“When the banks merged they left the buildings behind and no one took care of them,” she said.

Lichtash said she expects to find out in April whether the project will receive the last piece of funding it needs to move forward.

“We hope it will be a wonderful addition to the neighborhood.”

Peter Woodall is the co-editor of Hidden City Daily. He is a graduate of the UC Berkeley School of Journalism, and a former newspaper reporter with the Biloxi Sun Herald and the Sacramento Bee. He worked as a producer for Radio Times with Marty Moss-Coane and wrote a column about neighborhood bars for PhiladelphiaWeekly.com.



8 Comments


  1. Can these really not be saved? Our city just keeps disappearing, block by block. At what point does it become a place not worth caring about?

  2. Rachel Hildebrandt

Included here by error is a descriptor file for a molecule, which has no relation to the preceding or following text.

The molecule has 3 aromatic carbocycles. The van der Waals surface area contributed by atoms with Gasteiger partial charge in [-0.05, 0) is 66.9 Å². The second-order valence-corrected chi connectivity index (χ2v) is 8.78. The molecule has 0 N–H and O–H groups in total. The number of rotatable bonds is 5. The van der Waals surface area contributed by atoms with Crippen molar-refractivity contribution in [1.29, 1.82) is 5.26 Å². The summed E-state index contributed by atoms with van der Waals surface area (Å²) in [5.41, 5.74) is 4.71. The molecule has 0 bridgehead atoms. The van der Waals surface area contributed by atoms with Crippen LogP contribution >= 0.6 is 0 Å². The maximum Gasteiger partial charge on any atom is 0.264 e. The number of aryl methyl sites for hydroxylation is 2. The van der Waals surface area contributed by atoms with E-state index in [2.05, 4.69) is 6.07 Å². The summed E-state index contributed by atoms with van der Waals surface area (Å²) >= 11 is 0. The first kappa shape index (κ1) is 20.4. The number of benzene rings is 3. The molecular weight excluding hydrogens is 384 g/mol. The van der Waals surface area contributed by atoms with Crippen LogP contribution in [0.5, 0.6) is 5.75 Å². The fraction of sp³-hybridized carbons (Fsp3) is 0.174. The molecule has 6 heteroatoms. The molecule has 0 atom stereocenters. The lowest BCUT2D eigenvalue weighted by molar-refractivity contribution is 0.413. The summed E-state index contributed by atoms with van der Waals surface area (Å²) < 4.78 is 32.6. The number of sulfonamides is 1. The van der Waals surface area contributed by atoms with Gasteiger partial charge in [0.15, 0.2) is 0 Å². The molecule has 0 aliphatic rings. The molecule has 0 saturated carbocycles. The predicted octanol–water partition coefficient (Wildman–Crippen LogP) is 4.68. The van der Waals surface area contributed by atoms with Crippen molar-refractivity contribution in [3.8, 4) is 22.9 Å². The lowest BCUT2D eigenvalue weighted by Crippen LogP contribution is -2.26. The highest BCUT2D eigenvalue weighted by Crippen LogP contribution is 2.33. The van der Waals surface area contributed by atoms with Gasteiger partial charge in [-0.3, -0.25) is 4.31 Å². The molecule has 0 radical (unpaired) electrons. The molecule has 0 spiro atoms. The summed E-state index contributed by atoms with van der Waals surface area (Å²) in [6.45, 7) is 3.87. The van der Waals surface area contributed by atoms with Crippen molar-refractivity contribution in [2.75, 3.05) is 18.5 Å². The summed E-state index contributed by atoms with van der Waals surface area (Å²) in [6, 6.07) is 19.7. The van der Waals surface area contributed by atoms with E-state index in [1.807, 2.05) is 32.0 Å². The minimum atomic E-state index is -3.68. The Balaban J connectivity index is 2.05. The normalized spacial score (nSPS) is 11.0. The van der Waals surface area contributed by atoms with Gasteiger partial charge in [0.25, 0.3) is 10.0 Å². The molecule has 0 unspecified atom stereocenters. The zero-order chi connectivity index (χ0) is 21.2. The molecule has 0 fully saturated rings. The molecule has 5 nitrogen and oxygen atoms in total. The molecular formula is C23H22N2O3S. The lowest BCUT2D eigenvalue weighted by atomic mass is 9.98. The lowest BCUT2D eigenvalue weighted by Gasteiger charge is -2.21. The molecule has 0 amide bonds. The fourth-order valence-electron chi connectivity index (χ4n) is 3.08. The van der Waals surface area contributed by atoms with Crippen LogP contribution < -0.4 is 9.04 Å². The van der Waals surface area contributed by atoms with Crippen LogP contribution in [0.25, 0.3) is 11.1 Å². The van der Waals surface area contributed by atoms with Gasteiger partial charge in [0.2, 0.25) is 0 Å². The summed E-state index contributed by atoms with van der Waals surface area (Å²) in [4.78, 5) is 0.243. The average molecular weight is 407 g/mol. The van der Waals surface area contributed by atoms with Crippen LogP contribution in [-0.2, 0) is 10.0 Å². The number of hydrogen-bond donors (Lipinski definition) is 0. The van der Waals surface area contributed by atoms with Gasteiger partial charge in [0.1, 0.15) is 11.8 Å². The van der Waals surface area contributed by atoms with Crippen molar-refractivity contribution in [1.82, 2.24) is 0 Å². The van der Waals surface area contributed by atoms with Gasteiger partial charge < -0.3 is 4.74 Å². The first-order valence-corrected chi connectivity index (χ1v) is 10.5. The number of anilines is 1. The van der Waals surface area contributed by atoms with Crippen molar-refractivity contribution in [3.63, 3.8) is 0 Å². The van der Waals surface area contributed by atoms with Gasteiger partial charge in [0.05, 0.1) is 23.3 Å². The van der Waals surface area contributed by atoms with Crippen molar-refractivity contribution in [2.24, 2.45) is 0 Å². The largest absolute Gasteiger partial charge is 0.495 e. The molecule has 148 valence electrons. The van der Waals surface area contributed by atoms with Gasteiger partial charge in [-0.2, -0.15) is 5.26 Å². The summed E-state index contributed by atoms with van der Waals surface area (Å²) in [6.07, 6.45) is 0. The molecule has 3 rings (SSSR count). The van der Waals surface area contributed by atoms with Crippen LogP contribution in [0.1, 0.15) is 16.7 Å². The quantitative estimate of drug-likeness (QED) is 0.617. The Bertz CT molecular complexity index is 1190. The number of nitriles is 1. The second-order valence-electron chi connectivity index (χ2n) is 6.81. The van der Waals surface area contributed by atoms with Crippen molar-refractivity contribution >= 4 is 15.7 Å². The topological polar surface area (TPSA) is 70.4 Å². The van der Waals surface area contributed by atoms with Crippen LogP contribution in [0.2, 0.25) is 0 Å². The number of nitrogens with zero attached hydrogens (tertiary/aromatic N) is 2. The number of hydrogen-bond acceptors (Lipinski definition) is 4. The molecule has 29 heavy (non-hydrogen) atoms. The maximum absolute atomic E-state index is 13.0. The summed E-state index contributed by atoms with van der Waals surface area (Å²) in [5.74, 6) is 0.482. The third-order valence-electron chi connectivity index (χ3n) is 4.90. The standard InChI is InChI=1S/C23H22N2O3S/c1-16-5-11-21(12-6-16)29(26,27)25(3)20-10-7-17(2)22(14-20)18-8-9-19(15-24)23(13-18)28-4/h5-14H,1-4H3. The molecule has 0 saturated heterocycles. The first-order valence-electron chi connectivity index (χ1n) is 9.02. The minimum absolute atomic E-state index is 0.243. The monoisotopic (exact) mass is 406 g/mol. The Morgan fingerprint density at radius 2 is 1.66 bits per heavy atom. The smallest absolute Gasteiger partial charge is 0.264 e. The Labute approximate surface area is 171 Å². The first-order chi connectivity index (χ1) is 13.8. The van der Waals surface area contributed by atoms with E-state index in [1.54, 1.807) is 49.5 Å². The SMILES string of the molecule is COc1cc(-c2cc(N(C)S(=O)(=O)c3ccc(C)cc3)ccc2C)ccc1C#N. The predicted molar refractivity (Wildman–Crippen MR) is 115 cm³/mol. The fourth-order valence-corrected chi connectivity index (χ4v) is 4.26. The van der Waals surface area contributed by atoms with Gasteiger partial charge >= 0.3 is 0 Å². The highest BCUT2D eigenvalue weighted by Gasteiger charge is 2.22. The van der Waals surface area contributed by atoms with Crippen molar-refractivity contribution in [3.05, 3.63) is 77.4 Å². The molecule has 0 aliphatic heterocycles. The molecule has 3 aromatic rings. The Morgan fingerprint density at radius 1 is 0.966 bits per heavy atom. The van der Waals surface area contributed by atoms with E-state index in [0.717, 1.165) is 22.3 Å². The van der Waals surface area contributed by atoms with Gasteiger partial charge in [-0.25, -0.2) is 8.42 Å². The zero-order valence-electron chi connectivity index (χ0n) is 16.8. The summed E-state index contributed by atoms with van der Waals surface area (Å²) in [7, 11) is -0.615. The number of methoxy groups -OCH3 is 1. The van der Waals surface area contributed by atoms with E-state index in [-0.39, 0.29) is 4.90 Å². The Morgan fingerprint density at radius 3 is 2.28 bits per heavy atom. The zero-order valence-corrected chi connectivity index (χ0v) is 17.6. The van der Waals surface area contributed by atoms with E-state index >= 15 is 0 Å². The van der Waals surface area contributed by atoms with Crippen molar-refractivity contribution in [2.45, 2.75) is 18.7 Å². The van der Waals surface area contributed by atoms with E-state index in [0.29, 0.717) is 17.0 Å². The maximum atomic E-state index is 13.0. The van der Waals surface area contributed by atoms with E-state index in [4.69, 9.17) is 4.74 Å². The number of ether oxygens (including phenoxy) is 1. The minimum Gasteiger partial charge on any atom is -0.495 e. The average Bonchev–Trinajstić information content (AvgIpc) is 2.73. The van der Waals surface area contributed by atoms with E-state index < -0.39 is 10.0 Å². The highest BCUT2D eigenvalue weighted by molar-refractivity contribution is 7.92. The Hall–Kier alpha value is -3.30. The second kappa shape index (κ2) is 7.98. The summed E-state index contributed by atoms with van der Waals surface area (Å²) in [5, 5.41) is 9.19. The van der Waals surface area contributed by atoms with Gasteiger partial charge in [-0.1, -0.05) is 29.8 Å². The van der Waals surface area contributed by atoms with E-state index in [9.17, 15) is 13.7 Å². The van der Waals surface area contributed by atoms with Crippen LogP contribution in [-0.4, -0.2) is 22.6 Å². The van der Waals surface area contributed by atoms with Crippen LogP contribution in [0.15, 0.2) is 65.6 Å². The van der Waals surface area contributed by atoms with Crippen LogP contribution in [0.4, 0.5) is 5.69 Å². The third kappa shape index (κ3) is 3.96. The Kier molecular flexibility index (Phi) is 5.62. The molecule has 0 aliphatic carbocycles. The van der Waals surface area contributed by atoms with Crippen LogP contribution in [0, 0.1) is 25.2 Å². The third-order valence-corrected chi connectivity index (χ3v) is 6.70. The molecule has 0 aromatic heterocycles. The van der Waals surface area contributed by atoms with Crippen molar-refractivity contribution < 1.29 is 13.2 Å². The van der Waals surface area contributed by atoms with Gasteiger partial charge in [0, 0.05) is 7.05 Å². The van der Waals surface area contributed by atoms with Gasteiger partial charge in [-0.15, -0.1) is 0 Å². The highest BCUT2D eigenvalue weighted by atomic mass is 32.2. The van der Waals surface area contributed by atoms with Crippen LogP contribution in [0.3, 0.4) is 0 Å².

It’s a shame that the banks have to be demolished, but I trust the CWEP’s judgement. The CWEP is preservation-minded, as evidenced by the organization’s rehabilitation of the former Thomas Powers School, which serves as its headquarters.

  3. I wish Blatstein could buy them and turn them in to something cool. 25 units of affordable housing? Oh man….I could just imagine how these buildings will look. Something like what the Philadelphia Housing Authority builds. Its a shame.

    That is just my opinion I guess….but I like developments like Frankford Hall. If you want affordable housing go to Mayfair.

  4. I took these photos of the Industrial Trust a few years back: http://www.flickr.com/photos/rgb/sets/72157613649713639/ Beautiful building. Sad to see it go.

  5. When are they set to be demoed? The bank next door is 10 times more beautiful inside.